You’ve heard it here, you’ve heard it elsewhere, backcountry skiing and riding are booming. And if the words of the venerable Greg Brown have any worth (which they do and should), “It’ll boom just as long as a boom has room.” Here are 16 tips, count them up, to help those new to backcountry riding/touring feel more at home in the mountains.
A version of this article was published in March, 2017 and is a collaboration with our publishing partner Cripple Creek Backcountry.
0. Roughly 95% of ski touring is about walking uphill. We call it skinning, but for practical purposes, it’s closer to walking than running. If you do not enjoy walking uphill, you will not enjoy ski touring.
1. Tech bindings are the way to go, frame bindings are heavier. (Ok. We are a bit biased on this one.) “Tech” bindings are ski bindings with the “Dynafit” configuration that sticks two tiny pins into special boot fittings at the toe and heel. If you want to continue the tech V. frame debate, head to the local shop and get their advice.
2. Dynafit is pronounced two ways: “Deeee-na-fit” & “Diiiii-na-fit.” If you’re dealing with well-seasoned individuals or experienced ski shop folks, either pronunciation is okay.
4. If you make an avalanche beacon purchase, you are, by default, committing to backcountry best practices. There are simple and effective beacons, and there are complex and effective beacons. Choose one that works for you. And practice; if you don’t practice several times a season, any available avalanche beacon is, at best, a high-tech paperweight.
5. Avalanche airbag packs are worth sporting if you ski in avalanche terrain. Buy a pack that allows you to practice a few inflations a year. Look at available options. Canister packs (these use canisters of compressed air to fill the airbag) are less expensive yet more difficult to practice with; you’ll need to refill the air canister once you’ve inflated the airbag.
6. While going uphill, you’ll need much less clothing than you generally use while resort skiing. Layering is key, as is comfort. Look for zippers to dump heat for the ascent.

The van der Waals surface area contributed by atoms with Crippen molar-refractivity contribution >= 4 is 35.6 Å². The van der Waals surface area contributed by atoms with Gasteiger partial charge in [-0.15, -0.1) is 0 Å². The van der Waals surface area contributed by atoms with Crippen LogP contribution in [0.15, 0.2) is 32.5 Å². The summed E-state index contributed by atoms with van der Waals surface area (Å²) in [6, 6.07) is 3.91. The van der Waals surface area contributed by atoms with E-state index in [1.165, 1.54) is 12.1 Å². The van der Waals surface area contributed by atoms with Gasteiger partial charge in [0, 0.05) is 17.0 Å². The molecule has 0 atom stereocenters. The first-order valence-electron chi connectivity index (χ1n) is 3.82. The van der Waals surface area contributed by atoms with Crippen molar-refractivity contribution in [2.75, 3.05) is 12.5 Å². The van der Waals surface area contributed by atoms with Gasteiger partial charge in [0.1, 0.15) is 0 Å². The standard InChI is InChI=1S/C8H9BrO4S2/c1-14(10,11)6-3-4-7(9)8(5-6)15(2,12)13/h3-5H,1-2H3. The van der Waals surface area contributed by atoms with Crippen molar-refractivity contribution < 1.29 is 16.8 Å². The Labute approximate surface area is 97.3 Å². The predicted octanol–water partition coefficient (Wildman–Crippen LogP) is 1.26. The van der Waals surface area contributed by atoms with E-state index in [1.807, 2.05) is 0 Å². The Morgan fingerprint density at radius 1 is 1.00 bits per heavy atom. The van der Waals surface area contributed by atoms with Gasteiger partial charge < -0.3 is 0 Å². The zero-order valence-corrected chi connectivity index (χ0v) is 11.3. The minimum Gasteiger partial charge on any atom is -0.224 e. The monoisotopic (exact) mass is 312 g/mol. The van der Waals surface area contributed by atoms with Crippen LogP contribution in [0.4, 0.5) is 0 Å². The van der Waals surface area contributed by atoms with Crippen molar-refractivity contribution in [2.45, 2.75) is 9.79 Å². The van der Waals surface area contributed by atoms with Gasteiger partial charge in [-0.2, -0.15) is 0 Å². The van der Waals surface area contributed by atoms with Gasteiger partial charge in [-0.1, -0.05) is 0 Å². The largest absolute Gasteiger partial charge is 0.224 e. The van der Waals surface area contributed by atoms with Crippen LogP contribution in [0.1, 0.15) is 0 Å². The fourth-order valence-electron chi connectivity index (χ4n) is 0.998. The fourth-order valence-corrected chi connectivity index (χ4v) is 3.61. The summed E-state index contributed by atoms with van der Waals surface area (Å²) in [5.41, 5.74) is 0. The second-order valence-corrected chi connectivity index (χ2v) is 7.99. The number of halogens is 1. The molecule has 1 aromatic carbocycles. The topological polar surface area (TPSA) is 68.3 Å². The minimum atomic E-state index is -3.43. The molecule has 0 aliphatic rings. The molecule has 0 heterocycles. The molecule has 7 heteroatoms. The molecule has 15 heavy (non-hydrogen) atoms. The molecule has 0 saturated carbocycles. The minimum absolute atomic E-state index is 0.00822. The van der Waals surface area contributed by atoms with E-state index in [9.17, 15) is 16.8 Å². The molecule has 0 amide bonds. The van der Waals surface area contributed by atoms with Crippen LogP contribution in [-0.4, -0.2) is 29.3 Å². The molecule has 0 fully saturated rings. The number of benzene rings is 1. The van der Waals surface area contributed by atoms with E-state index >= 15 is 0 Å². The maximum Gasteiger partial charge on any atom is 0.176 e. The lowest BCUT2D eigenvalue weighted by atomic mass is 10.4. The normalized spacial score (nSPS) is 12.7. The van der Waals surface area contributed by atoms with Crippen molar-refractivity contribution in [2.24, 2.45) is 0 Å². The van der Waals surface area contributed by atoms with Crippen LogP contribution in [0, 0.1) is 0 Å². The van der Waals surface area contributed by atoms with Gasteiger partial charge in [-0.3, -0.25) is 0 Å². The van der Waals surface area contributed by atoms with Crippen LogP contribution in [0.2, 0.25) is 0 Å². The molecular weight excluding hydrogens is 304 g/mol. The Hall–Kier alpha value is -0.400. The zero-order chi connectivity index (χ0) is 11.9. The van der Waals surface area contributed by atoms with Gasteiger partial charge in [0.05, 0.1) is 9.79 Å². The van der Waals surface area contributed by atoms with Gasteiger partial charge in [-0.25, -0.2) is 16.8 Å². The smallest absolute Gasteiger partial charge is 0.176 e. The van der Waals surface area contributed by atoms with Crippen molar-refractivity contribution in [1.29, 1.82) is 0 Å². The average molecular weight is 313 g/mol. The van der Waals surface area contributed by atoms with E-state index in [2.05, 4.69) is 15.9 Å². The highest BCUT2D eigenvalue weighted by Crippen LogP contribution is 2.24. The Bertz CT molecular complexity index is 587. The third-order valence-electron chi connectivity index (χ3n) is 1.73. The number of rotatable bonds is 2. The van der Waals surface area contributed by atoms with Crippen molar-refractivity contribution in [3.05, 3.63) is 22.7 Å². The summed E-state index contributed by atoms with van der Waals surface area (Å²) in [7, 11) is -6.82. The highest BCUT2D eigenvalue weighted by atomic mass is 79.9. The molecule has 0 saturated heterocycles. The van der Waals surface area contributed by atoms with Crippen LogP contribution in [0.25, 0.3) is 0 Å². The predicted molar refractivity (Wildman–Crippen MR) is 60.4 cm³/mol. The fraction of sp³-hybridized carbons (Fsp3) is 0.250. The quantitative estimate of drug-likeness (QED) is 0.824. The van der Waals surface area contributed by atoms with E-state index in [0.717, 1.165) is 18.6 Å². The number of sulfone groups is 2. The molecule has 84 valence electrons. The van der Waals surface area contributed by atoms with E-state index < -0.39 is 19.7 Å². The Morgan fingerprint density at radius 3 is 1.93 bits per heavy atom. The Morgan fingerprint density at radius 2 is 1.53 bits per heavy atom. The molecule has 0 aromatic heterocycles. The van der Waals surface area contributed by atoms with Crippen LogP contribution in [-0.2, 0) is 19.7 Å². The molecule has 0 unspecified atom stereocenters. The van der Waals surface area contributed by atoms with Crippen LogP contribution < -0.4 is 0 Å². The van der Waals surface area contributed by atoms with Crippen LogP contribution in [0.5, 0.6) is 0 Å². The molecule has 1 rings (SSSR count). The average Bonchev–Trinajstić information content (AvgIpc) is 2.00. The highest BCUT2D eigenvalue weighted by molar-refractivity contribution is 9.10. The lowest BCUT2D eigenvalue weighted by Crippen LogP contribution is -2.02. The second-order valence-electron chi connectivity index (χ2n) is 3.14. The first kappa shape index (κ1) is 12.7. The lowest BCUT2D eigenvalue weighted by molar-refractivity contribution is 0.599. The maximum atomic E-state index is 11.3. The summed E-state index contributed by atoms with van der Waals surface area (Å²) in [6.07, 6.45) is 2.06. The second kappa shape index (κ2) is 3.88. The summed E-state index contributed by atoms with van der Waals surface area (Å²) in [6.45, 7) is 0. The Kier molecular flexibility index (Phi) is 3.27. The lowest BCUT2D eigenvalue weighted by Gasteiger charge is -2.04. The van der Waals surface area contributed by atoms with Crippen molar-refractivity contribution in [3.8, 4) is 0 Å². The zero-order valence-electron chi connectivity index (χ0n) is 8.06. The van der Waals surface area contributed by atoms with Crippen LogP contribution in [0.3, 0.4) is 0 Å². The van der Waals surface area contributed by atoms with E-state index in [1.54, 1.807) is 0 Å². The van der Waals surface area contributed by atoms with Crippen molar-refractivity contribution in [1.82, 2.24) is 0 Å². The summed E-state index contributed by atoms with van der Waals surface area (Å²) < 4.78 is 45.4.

7. Especially while learning, beware of large groups. Best to ski with just a few other people you’re comfortable with as mentors.
8. Similar to bindings, special boots make ski touring work. If you get lighter ones, they’ll feel different than your alpine ski boots. Embrace the feeling, get out, and practice by skinning, transitioning, and descending. If you live near a ski area allowing uphill travel, this will likely be your best option for building skinning and transitioning skills in a low-stress environment.
10. Gear shopping can be overwhelming and expensive. Get to know your local consignment shop, and don’t be afraid of eBay, Facebook marketplace, or Craigslist. Also, check with your local shop; many offer early-season gear swaps.
11. Getting familiar with your gear by uphilling at resorts is alright. It could even be a way to make friends, get fit, and learn the value of #6, “layering is key.” And before you head to the resort, carpet test getting in and out of your bindings on the local living room carpet.
*If you are uphilling at a resort, ensure it is permissible and you are aware of the rules.
12. Goggles are often best left in a case, in your backpack, until needed for the downhill. But always bring them.
13. Helmets are okay; use a net or other carrying device on your backpack, and don’t let it just dangle and fill with snow. Wear your hardhat while skiing down — there is nothing weirder than seeing someone skiing downhill with a helmet swinging from their backpack. Consider wearing your helmet all the time, up and down, especially in avalanche terrain.
14. Know first aid. Take a course if necessary.
15. Likewise, know what an avalanche is and how it happens — take an avalanche safety course.
Are there more than these tips? Indeed there are. Feel free to suggests others in the comments. And be safe out there.
While most of the WildSnow backcountry skiing blog posts are best attributed to a single author, some work well as done by the group.